FOR young cheerleaders around the world looking to reach greater heights in the sport – like literally, with bigger stunts and all – All-Star cheerleading is what you should aspire to.
There are six levels in competitive cheerleading internationally.
As athletes move up each level, they are allowed to perform more advanced stunts and formations.
All-Star teams perform only at the two highest levels – five and six. It’s like the Premier League of cheerleading, if you will.
And over the past few years, All-Star teams in Malaysia have been making huge strides, taking part – and winning – in tournaments all over the world.
In fact, their competition winnings and income from performances and coaching jobs bring in enough money for some of them to be full-time All-Star cheerleaders.
“All-Star cheerleaders are generally older (though most teams have a few teen prodigies on their books) and know their bodies better, which is why they’re allowed to perform more difficult stunts like higher pyramids, and inversion and twisting skills,” said cheerleader Leng Kim Swee, 28, coach of the Rebels All-Stars, a local team established in 2006.
The local cheerleading community has sure come a long way since 2000, when Malaysian cheerleading had its first large-scale competition – CHEER, an inter-school tournament, organised at the time by The Star.
Back then, the stunts and routines were relatively simple.
Now, with just weeks to go to the 15th edition of CHEER, Malaysian cheerleading has become so advanced, many of the students participating in CHEER 2014 will go on to have semi-professional cheerleading careers.
Careers in cheer
So what exactly is a semi-pro cheerleading career in Malaysia like?
“There are roles for those interested in part-time and full-time careers,” said Lim Chee Wei, head coach of the Awesomes All-Star team and co-founder of Cheer Aspirations, a company that specialises in cheerleading equipment and training.
“Coaching is a very flexible career option. You can juggle it with other commitments (like studies or day jobs).”
And it doesn’t just need to be cheerleading coaching.
The Cheer Aces All-Star team, co-founded in 2010 by former CHEER participant Loh Kheen Ho, 25, now runs an academy as well, providing cheerleading and gymnastics training.
The team has 60 members now.
How Loh first got into cheerleading is a funny story.
“I joined because I liked one of the cheerleaders in my school team (the Vulcanz from SMK Seafield)!” he said.
“But I ended up falling in love with the sport, and I’ve stayed with it for almost ten years! Cheerleading isn’t just a hobby for me now. It’s my life.”
Those who are a little more entrepreneurial can now sell cheerleading equipment, uniforms and even music (specially mixed tracks for cheerleading routines) to fulfil the demand from this growing industry.
Then, of course, there’s performing.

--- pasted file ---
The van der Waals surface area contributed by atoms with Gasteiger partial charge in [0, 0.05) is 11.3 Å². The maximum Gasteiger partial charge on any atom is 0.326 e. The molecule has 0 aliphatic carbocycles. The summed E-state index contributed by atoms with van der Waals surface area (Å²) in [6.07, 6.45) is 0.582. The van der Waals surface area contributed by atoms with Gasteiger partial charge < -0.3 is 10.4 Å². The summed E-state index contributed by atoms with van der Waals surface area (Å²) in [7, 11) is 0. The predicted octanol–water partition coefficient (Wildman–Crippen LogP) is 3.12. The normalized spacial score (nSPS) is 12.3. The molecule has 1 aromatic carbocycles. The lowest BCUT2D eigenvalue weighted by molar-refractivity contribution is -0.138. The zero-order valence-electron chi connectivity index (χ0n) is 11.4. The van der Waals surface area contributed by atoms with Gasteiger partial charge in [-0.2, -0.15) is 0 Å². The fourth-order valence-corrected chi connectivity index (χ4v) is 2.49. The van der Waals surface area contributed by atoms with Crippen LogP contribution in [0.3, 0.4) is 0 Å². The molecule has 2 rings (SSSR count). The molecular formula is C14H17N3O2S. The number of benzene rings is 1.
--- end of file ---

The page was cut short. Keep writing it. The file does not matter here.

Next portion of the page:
Top All-Star teams are paid to perform at events and functions about 10-20 times a year.
The cheerleaders can take home up to RM250 each for performing a single routine, according to Lim.
“In the past, I wouldn’t be able to say that cheerleading is a promising career,” added Lim.
“But now, we have quite a few different options.”
Just like it is with cheerleading, being in the All-Star game has its share of ups and downs.
For starters, training for competitions can be brutal, especially when most of the cheerleaders have to worry about their studies or day jobs.
Rebels flyer Adele Ng, 22, gets questions like: “Why are you working so hard when cheerleading isn’t even a real sport?”
And then there are the injuries, especially for flyers like Ng, who regularly gets tossed over 10 feet up in the air. “My friends are so used to seeing me covered in bruises, they don’t even bother asking anymore.”
But despite all that, Ng said there’s nothing quite like the feeling you get when you nail a cheer routine.
“When I’m up in the air, I feel confident! I don’t know how to describe the feeling, but I’m smiling the whole time. If I were to miss one or two cheer practices, I’d get ‘cheer withdrawal syndrome’,” she added with a laugh.
The business side of things ain’t easy either. The Malaysian cheerleading season only lasts for a few months a year, so during the off-season, Loh said businesses like his tend to struggle.
“We just have to be smart, and be creative to find different sources of income,” he said.
For the male cheerleaders, there are obviously other considerations too – like whether the people around you will accept you being a cheerleader at all.
Things are better these days, but when all-boy teams were first introduced at CHEER a few years ago, the guys would get some pretty serious abuse.
“We got called ‘soft’ and ‘pom pom boys’,” said Lim.
“But it made me tougher mentally; and when we nail those stunts and gymnastic skills, that’s when I feel the most masculine!”
Cheerleading in colleges
The problem with All-Star teams in Malaysia, however, is that it has stunted the development of college and university cheerleading.
Tan Yee Ming, an experienced cheerleading coach, internationally-certified judge and co-founder of Cheer Aspirations, explained: “It’s hard for cheerleaders to be motivated to start or build up their own college teams when they can jump straight from school to All-Star cheerleading.”
On the other hand, All-Star teams increase the level of the sport, said Tan.
And, to be fair, Tan said there have been All-Star members who’ve started college teams.
“People need to realise that they can compete at college-level,” said Beverly Hon, president of the Cheerleading Association and Register of Malaysia (CHARM).
“It’s important to build up the sport from the grassroots (outside of All-Star teams) because there needs to be a big enough pool of talent for the sport to grow.”